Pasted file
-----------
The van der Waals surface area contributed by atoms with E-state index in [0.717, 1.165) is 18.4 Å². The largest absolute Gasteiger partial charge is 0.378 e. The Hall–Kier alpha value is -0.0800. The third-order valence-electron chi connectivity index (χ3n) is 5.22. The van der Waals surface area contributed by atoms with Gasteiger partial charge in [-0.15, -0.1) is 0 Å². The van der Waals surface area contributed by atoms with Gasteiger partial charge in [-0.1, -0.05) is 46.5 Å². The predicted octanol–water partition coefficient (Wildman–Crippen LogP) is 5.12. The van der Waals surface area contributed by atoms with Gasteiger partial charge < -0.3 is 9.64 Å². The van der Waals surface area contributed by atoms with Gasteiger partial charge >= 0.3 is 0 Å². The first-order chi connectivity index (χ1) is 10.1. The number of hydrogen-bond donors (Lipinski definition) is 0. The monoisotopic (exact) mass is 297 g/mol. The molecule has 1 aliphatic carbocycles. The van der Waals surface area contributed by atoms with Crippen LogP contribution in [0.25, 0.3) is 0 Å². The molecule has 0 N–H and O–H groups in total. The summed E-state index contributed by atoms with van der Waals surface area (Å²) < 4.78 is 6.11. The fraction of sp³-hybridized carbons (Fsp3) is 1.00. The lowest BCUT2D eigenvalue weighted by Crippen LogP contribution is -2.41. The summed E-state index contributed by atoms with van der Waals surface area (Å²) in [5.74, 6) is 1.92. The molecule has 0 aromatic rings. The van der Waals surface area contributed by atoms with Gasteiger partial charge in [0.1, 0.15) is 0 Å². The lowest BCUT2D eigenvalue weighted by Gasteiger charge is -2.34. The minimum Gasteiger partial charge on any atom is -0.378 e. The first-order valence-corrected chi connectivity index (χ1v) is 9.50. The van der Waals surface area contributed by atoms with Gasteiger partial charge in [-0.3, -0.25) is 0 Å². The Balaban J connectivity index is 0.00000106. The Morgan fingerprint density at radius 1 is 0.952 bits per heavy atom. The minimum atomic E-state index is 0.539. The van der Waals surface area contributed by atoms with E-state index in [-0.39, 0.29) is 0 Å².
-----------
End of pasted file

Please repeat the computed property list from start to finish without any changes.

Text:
The van der Waals surface area contributed by atoms with E-state index in [0.717, 1.165) is 18.4 Å². The largest absolute Gasteiger partial charge is 0.378 e. The Hall–Kier alpha value is -0.0800. The third-order valence-electron chi connectivity index (χ3n) is 5.22. The van der Waals surface area contributed by atoms with Gasteiger partial charge in [-0.15, -0.1) is 0 Å². The van der Waals surface area contributed by atoms with Gasteiger partial charge in [-0.1, -0.05) is 46.5 Å². The predicted octanol–water partition coefficient (Wildman–Crippen LogP) is 5.12. The van der Waals surface area contributed by atoms with Gasteiger partial charge < -0.3 is 9.64 Å². The van der Waals surface area contributed by atoms with Gasteiger partial charge >= 0.3 is 0 Å². The first-order chi connectivity index (χ1) is 10.1. The number of hydrogen-bond donors (Lipinski definition) is 0. The monoisotopic (exact) mass is 297 g/mol. The molecule has 1 aliphatic carbocycles. The van der Waals surface area contributed by atoms with Crippen LogP contribution in [0.25, 0.3) is 0 Å². The molecule has 0 N–H and O–H groups in total. The summed E-state index contributed by atoms with van der Waals surface area (Å²) < 4.78 is 6.11. The fraction of sp³-hybridized carbons (Fsp3) is 1.00. The lowest BCUT2D eigenvalue weighted by Crippen LogP contribution is -2.41. The summed E-state index contributed by atoms with van der Waals surface area (Å²) in [5.74, 6) is 1.92. The molecule has 0 aromatic rings. The van der Waals surface area contributed by atoms with Gasteiger partial charge in [0.1, 0.15) is 0 Å². The lowest BCUT2D eigenvalue weighted by Gasteiger charge is -2.34. The minimum Gasteiger partial charge on any atom is -0.378 e. The first-order valence-corrected chi connectivity index (χ1v) is 9.50. The van der Waals surface area contributed by atoms with Gasteiger partial charge in [-0.3, -0.25) is 0 Å². The Balaban J connectivity index is 0.00000106. The Morgan fingerprint density at radius 1 is 0.952 bits per heavy atom. The minimum atomic E-state index is 0.539. The van der Waals surface area contributed by atoms with E-state index in [-0.39, 0.29) is 0 Å².